In the 19th century H.G. Wells novel The Island of Doctor Moreau the narrator, Edward Prendick, at first fears that the mad Doctor is carrying out experiments on live human beings. “Could it be possible, I thought, that such a thing as the vivisection of men was carried on here?”
It turns out Dr. Moreau is actually performing grotesque surgeries on animals to try to turn them into humans. He had been run out of England after a journalist exposed his “wantonly cruel” experiments on animals.
Last night, in 21st century Georgia, state officials, with the participation of Dr. Carlo Musso, carried out something of an experiment on Roy Blankenship. For the first time in Georgia, the anesthetic Nembutal was used in an execution, despite warnings from its manufacturer that it was not safe for that purpose. Dr. Musso took part despite the fact that he is alleged to have illegally imported and sold Nembutal to other states without the proper license.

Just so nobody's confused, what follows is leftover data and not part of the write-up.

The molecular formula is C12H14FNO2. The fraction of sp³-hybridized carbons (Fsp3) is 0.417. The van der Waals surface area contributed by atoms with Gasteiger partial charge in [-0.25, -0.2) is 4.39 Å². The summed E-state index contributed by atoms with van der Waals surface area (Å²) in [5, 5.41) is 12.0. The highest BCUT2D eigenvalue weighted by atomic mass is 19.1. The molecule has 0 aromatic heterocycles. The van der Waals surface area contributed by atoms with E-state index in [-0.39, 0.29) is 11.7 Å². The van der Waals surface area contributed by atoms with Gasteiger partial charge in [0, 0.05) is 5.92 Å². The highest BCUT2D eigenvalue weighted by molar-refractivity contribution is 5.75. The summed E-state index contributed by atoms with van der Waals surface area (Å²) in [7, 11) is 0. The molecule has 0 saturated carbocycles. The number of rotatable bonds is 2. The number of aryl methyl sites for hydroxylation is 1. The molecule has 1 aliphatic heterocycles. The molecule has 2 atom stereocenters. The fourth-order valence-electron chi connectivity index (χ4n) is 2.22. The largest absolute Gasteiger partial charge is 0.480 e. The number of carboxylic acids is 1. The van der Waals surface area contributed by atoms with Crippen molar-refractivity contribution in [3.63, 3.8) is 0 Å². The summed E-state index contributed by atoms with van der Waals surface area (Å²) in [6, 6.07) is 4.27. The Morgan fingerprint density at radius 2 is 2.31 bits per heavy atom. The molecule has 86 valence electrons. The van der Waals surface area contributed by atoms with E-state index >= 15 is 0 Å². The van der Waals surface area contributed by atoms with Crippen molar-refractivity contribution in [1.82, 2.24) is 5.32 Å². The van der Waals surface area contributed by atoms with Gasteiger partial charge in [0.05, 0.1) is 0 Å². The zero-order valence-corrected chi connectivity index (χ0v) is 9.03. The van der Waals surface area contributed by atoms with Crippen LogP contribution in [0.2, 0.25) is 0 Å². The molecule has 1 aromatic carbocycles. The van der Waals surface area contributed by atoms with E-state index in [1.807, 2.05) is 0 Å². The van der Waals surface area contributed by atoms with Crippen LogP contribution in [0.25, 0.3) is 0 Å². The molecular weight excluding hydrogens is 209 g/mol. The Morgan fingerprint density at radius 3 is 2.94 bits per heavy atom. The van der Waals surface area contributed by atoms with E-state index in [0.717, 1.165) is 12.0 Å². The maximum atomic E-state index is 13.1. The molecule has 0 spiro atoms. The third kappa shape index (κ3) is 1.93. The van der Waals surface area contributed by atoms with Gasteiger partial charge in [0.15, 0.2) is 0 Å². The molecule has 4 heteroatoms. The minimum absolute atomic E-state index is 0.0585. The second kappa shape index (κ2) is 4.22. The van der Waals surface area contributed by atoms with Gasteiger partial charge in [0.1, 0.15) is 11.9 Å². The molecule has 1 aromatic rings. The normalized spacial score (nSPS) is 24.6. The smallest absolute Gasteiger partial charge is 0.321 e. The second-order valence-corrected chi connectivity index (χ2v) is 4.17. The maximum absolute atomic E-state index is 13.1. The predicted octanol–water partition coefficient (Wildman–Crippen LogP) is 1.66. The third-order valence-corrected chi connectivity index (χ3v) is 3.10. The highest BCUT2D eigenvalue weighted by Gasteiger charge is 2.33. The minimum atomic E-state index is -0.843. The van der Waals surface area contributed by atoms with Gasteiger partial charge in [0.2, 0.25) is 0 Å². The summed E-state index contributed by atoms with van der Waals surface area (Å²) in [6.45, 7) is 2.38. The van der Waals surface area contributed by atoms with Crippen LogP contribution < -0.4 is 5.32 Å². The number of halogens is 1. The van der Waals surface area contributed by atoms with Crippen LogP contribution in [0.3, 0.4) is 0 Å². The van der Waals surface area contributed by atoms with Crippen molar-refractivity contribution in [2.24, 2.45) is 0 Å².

According to the AP, the execution didn’t go smoothly:
As the injection began, he [Blankenship] jerked his head toward his left arm and made a startled face while blinking rapidly. He soon lurched to his right arm, lunging with his mouth agape twice. He then held his head up, and his chin smacked as he mouthed words that were inaudible to observers.
Dr. Musso, for his part, is whining that he is being singled out for criticism, stating to the AP: “When they fail to make progress with policymakers, groups opposed to capital punishment continue to attack physician licensure.”
Clear policy successes of the abolitionist movement aside, if Dr. Musso is being singled out, it is because, by dealing in drugs for use in executions and by participating in executions himself, he is demonstrating a unique contempt for basic medical ethics.